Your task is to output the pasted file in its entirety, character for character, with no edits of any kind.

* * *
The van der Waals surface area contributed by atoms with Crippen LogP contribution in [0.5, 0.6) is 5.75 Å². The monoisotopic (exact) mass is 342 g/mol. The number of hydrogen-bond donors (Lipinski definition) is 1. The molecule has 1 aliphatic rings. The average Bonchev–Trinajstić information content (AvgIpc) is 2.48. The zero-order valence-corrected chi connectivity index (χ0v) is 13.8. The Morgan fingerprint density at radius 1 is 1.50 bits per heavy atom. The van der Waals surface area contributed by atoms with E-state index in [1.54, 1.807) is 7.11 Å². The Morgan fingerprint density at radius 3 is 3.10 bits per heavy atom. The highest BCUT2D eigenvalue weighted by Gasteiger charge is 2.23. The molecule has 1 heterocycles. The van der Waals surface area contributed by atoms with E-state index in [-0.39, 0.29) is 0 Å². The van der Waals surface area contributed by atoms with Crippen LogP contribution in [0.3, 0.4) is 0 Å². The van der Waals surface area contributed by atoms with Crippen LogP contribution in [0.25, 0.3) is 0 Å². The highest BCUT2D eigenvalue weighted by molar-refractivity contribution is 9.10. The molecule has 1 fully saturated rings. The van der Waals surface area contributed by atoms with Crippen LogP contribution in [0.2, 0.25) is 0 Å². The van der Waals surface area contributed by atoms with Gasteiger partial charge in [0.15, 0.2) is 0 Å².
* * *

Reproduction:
The van der Waals surface area contributed by atoms with Crippen LogP contribution in [0.5, 0.6) is 5.75 Å². The monoisotopic (exact) mass is 342 g/mol. The number of hydrogen-bond donors (Lipinski definition) is 1. The molecule has 1 aliphatic rings. The average Bonchev–Trinajstić information content (AvgIpc) is 2.48. The zero-order valence-corrected chi connectivity index (χ0v) is 13.8. The Morgan fingerprint density at radius 1 is 1.50 bits per heavy atom. The van der Waals surface area contributed by atoms with E-state index in [1.54, 1.807) is 7.11 Å². The Morgan fingerprint density at radius 3 is 3.10 bits per heavy atom. The highest BCUT2D eigenvalue weighted by Gasteiger charge is 2.23. The molecule has 1 heterocycles. The van der Waals surface area contributed by atoms with E-state index in [-0.39, 0.29) is 0 Å². The van der Waals surface area contributed by atoms with Crippen LogP contribution in [0.3, 0.4) is 0 Å². The van der Waals surface area contributed by atoms with Crippen LogP contribution in [0.25, 0.3) is 0 Å². The highest BCUT2D eigenvalue weighted by molar-refractivity contribution is 9.10. The molecule has 1 fully saturated rings. The van der Waals surface area contributed by atoms with Crippen LogP contribution in [0.2, 0.25) is 0 Å². The van der Waals surface area contributed by atoms with Gasteiger partial charge in [0.15, 0.2) is 0 Å².